Silence.  The eerie uncaptured sound that falls on a group of people who have been deafened by the wind and are bracing themselves for the next wave. The quiet of children not crying, the hush of parents huddled over cradles in an attempt to protect their infant. Multiple texting going on with barely a sound as fingers are too shaky to punch the keypad correctly.

The sound of survival.

That will be my ingrained memory from the tornado that engulfed us at the Lambert Airport in St. Louis. People have asked if there was a warning. We had no siren, no call to safety. The first sign that the air was different was dust falling from the vents. The swift brush of an air current that wasn't the normal A/C flow. Fluffy particles that landed on my sandwich and prompted me to move away from my seat and unknowingly relocating to the gate that was about to welcome a F2 twister.

C16. Wind starts coming in. The bartender shouts for someone to close the door but no one had opened the door. Anything not securely fastened started to fly. The wind held my body and I could not move forward. I glanced away from the door and saw people running towards me. I turned to run.

And couldn't move. This time the wind was pulling me back, starting first with the roller bag. Letting go of the bag I made it a dozen steps before I was restrained again. My backpack hit the ground without a sound as I was now surrounded by wind and dust. The shop ahead had closed off with the plastic security screen. If it was locked I was in trouble, if not I had a chance.

The plastic barrier was loose enough that I could pull it open and squeeze in. The swirling dust that replaced the air was not conducive to breathing. The sales clerk was wandering around in shock, praying in another language. The look in her eyes showed that she was not coherent. I hit the floor to avoid being knocked over by flying objects. I pulled my jacket over my face to not choke on the dust. And all around was the indescribable sound of a tornado.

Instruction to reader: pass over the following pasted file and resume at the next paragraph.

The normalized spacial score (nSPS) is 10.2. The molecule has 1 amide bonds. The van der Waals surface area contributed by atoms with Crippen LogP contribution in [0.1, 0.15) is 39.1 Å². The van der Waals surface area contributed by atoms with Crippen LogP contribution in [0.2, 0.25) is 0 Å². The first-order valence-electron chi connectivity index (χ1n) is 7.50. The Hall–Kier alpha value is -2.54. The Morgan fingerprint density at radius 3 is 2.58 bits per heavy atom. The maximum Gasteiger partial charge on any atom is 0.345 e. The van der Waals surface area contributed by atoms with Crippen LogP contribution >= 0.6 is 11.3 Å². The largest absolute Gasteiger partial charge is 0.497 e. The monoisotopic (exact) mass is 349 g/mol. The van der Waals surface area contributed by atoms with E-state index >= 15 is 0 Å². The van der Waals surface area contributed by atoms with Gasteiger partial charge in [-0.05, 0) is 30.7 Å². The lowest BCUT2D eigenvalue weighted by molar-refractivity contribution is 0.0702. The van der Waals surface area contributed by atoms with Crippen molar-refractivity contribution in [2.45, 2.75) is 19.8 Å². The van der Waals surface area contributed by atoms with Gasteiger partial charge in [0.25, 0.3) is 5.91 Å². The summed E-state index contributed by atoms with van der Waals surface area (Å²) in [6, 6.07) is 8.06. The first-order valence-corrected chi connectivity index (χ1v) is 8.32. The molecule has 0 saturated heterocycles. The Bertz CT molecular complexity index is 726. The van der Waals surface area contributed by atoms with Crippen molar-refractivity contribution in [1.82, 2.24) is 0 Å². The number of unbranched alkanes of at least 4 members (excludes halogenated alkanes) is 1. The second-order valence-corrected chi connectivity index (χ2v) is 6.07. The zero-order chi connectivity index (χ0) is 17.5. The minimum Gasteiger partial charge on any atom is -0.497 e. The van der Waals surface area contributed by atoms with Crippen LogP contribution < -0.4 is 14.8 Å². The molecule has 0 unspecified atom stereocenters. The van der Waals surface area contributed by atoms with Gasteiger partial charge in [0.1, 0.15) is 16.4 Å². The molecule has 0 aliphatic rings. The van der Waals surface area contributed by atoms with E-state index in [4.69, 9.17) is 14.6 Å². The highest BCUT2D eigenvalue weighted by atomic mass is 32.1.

A sound that I had never heard before and won't forget. I have no words that can bring you ears into this moment.

The wind tunnel finished it's roar through the concourse.  A few people came out and started checking the safety of  others. I slipped back out to the sight of people lying down on the floor, bright red blood splatters,  and luggage debris. A crazy sparking of glass showed that the windows had relocated to the floor. Not one wisp of wind was in the air. I wondered if I could find my luggage. Yes, there to my right covered in dust was a purple mass that was my backpack. After a brief risk assessment I ran and got my pack. Farther down, my suitcase tempted me and I went for it.

Security came out and said we had a second warning that a "debris ball" from the tornado was on the way. C15, now without ceiling, rained down, the floor soaked with water. To cross that space would put someone in the Darwin category. We hunkered down in the hall between the gates. Darkness enhanced the atmosphere as the power went out and the tension went up.

The hall fell silent.

The time between a tornado and the all clear is an eternity. The rest of the time is waiting.

Everyone has a story from that night. This is mine.


  1. My God, Karen. How utterly terrifying. I am so glad you are ok and here to tell your story.


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